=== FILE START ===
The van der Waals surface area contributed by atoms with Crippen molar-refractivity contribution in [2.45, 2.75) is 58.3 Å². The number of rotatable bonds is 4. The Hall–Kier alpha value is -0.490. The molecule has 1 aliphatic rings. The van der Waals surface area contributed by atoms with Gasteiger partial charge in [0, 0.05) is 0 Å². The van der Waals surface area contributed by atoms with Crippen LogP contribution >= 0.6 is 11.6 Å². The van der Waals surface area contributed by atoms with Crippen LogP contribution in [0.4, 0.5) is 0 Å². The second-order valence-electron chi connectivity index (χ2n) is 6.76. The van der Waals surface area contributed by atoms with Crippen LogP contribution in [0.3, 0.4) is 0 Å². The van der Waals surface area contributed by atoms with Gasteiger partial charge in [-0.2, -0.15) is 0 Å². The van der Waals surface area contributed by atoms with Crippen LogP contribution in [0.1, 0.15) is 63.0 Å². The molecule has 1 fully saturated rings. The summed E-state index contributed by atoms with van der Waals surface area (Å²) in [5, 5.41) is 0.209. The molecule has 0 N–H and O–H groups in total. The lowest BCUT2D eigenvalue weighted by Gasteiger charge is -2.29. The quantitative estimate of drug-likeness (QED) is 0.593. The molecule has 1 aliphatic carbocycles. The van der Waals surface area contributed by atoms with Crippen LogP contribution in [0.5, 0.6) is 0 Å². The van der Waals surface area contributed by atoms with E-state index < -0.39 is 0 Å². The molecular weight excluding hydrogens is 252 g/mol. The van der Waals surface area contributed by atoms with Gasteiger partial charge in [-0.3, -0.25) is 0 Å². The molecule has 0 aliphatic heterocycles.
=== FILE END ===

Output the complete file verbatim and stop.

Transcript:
The van der Waals surface area contributed by atoms with Crippen molar-refractivity contribution in [2.45, 2.75) is 58.3 Å². The number of rotatable bonds is 4. The Hall–Kier alpha value is -0.490. The molecule has 1 aliphatic rings. The van der Waals surface area contributed by atoms with Gasteiger partial charge in [0, 0.05) is 0 Å². The van der Waals surface area contributed by atoms with Crippen LogP contribution >= 0.6 is 11.6 Å². The van der Waals surface area contributed by atoms with Crippen LogP contribution in [0.4, 0.5) is 0 Å². The second-order valence-electron chi connectivity index (χ2n) is 6.76. The van der Waals surface area contributed by atoms with Crippen LogP contribution in [0.3, 0.4) is 0 Å². The van der Waals surface area contributed by atoms with Gasteiger partial charge in [-0.2, -0.15) is 0 Å². The van der Waals surface area contributed by atoms with Crippen LogP contribution in [0.1, 0.15) is 63.0 Å². The molecule has 1 fully saturated rings. The summed E-state index contributed by atoms with van der Waals surface area (Å²) in [5, 5.41) is 0.209. The molecule has 0 N–H and O–H groups in total. The lowest BCUT2D eigenvalue weighted by Gasteiger charge is -2.29. The quantitative estimate of drug-likeness (QED) is 0.593. The molecule has 1 aliphatic carbocycles. The van der Waals surface area contributed by atoms with Crippen LogP contribution in [0.5, 0.6) is 0 Å². The van der Waals surface area contributed by atoms with E-state index < -0.39 is 0 Å². The molecular weight excluding hydrogens is 252 g/mol. The van der Waals surface area contributed by atoms with Gasteiger partial charge in [-0.3, -0.25) is 0 Å². The molecule has 0 aliphatic heterocycles.